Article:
Warning, novice functional thinker here. If you know your stuff, what follows may cause distress. I was messing with F# last night and I got a gentle reminder that I’m still a long way from thinking functionally, it still takes a lot of effort. I started with this let evens r = List.filter (fun x -> x % 2 = 0) r > evens [0..10];; val it : int list = [0; 2; 4; 6; 8; 10] Simple enough.
Another F# session this evening and some more deliberate practice of Functional Thinking. To be fair, this post isn’t really about anything new. If you’ve ever used recursion, even in non-functional languages, this will be old news. If you are new to Functional Programming and/or recursion then this may be useful. Here’s a really simple function. It accepts a number n and sums all the numbers from 1 to n.
In my last post I worked through an example that finds the range of numbers that sum to a target value, or gets as close as possible without exceeding the target. I mentioned that the solution felt a little too like the loopy code I would have written in non-functional languages. I felt that there might be a more “functional” way of solving the problem, but I didn’t know what it was.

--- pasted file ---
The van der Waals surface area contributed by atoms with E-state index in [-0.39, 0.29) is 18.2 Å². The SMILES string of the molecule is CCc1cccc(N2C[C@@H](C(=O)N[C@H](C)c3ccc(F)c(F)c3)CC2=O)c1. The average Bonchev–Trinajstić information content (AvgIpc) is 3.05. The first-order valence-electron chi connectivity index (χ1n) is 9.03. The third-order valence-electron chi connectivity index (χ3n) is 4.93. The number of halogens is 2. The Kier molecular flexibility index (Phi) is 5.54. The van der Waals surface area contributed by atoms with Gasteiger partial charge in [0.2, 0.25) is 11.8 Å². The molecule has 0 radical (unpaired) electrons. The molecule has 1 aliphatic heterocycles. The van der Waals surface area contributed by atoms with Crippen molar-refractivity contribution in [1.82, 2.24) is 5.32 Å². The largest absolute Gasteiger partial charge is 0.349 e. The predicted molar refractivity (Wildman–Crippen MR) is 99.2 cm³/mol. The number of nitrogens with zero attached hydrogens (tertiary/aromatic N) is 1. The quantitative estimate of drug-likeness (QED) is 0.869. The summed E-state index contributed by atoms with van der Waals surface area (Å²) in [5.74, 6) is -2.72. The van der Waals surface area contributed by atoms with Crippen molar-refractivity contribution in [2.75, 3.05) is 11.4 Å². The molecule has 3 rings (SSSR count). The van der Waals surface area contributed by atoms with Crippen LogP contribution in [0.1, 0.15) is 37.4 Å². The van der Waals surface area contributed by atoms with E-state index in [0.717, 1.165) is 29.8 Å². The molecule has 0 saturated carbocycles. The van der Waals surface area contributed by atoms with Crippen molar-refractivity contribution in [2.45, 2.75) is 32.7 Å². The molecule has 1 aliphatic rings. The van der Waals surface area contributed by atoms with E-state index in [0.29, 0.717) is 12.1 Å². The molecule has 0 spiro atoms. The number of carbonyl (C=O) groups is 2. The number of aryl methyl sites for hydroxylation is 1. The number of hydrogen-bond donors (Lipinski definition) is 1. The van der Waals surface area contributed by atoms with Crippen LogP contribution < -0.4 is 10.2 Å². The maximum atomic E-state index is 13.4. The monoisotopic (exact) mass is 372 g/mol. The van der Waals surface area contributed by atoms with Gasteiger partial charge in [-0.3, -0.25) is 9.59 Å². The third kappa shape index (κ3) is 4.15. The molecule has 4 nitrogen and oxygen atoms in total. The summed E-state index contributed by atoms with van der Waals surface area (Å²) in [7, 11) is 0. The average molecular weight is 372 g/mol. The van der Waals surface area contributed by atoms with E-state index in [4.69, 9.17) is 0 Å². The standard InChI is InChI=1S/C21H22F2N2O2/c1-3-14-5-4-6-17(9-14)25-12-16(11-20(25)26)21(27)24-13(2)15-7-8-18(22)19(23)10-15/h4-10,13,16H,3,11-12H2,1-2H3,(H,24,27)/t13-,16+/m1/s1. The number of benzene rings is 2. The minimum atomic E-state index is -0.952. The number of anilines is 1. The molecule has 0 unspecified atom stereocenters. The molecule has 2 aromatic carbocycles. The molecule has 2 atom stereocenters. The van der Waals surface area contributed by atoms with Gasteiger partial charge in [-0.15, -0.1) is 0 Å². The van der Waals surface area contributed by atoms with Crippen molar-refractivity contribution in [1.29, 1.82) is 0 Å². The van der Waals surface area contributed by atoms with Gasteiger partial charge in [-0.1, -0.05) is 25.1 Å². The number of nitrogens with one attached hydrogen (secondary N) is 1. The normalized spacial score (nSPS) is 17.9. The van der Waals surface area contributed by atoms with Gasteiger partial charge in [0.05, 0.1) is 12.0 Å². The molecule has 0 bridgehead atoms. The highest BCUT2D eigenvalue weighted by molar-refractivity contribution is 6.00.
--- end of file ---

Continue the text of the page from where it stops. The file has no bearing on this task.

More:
Imagine you have a long running function that you’d like to avoid running unnecessarily. For the purposes of this post you’ll have to suspend disbelief and pretend that negating a number is an expensive task. This example prints out a message so you can see when it actually gets called. let Negate n = printfn "Negating '%A' this is hard work" n -n val Negate : int -> int > Negate 5;; Negating '5' this is hard work val it : int = -5 Now, let’s use that function when writing another.
This post looks at a hugely important part of functional programming, Recursion. In simple terms this means writing a function that calls itself. There are endless examples of using recursion to figure out Fibonacci numbers, or process lists. This post will be a little more complicated but hopefully is simple enough that you’ll be able to follow along. We’re going to teach F# to play the perfect game of Tic-Tac-Toe.
In the most recent post in this series I implemented Tic-Tac-Toe using recursion to find the best moves. The point of that post was the recursion and I took the simplest approach I could think of to represent the actual board and moves. I used two lists of ints, one for each player’s list of occupied squares. The board itself wasn’t explicitly represented at all, it could be inferred from the two lists.